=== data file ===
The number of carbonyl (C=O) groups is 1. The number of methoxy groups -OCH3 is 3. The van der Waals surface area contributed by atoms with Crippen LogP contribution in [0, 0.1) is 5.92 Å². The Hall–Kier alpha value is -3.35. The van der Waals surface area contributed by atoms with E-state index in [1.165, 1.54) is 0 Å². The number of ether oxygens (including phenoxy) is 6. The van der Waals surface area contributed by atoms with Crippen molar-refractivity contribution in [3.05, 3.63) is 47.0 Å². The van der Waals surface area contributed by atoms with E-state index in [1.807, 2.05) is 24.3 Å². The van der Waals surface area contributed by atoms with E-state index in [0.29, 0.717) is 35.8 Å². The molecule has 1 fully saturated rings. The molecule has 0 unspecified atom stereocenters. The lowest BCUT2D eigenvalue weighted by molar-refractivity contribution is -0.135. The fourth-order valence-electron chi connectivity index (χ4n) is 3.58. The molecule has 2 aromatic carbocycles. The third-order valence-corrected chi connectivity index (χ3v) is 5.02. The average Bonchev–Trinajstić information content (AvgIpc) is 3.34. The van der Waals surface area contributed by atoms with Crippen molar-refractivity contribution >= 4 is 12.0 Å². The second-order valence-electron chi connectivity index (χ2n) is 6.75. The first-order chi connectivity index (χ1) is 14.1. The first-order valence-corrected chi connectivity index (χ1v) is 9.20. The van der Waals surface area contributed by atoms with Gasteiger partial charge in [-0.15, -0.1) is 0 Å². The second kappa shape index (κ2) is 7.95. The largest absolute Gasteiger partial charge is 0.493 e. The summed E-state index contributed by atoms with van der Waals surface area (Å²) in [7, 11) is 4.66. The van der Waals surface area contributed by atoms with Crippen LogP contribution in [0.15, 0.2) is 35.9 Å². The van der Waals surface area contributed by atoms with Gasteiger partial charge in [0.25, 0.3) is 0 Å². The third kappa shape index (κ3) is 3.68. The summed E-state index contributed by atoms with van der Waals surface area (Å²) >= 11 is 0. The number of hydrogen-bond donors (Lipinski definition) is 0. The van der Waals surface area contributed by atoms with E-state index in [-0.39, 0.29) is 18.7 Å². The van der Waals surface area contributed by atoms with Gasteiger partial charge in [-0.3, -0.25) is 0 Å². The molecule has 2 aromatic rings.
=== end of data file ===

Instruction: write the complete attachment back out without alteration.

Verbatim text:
The number of carbonyl (C=O) groups is 1. The number of methoxy groups -OCH3 is 3. The van der Waals surface area contributed by atoms with Crippen LogP contribution in [0, 0.1) is 5.92 Å². The Hall–Kier alpha value is -3.35. The van der Waals surface area contributed by atoms with E-state index in [1.165, 1.54) is 0 Å². The number of ether oxygens (including phenoxy) is 6. The van der Waals surface area contributed by atoms with Crippen molar-refractivity contribution in [3.05, 3.63) is 47.0 Å². The van der Waals surface area contributed by atoms with E-state index in [1.807, 2.05) is 24.3 Å². The van der Waals surface area contributed by atoms with E-state index in [0.29, 0.717) is 35.8 Å². The molecule has 1 fully saturated rings. The molecule has 0 unspecified atom stereocenters. The lowest BCUT2D eigenvalue weighted by molar-refractivity contribution is -0.135. The fourth-order valence-electron chi connectivity index (χ4n) is 3.58. The molecule has 2 aromatic carbocycles. The third-order valence-corrected chi connectivity index (χ3v) is 5.02. The average Bonchev–Trinajstić information content (AvgIpc) is 3.34. The van der Waals surface area contributed by atoms with Crippen molar-refractivity contribution >= 4 is 12.0 Å². The second-order valence-electron chi connectivity index (χ2n) is 6.75. The first-order chi connectivity index (χ1) is 14.1. The first-order valence-corrected chi connectivity index (χ1v) is 9.20. The van der Waals surface area contributed by atoms with Gasteiger partial charge in [-0.15, -0.1) is 0 Å². The second kappa shape index (κ2) is 7.95. The largest absolute Gasteiger partial charge is 0.493 e. The summed E-state index contributed by atoms with van der Waals surface area (Å²) in [7, 11) is 4.66. The van der Waals surface area contributed by atoms with Crippen LogP contribution in [0.15, 0.2) is 35.9 Å². The van der Waals surface area contributed by atoms with Gasteiger partial charge in [0.25, 0.3) is 0 Å². The third kappa shape index (κ3) is 3.68. The summed E-state index contributed by atoms with van der Waals surface area (Å²) >= 11 is 0. The number of hydrogen-bond donors (Lipinski definition) is 0. The van der Waals surface area contributed by atoms with E-state index in [-0.39, 0.29) is 18.7 Å². The van der Waals surface area contributed by atoms with Gasteiger partial charge in [-0.3, -0.25) is 0 Å². The molecule has 2 aromatic rings.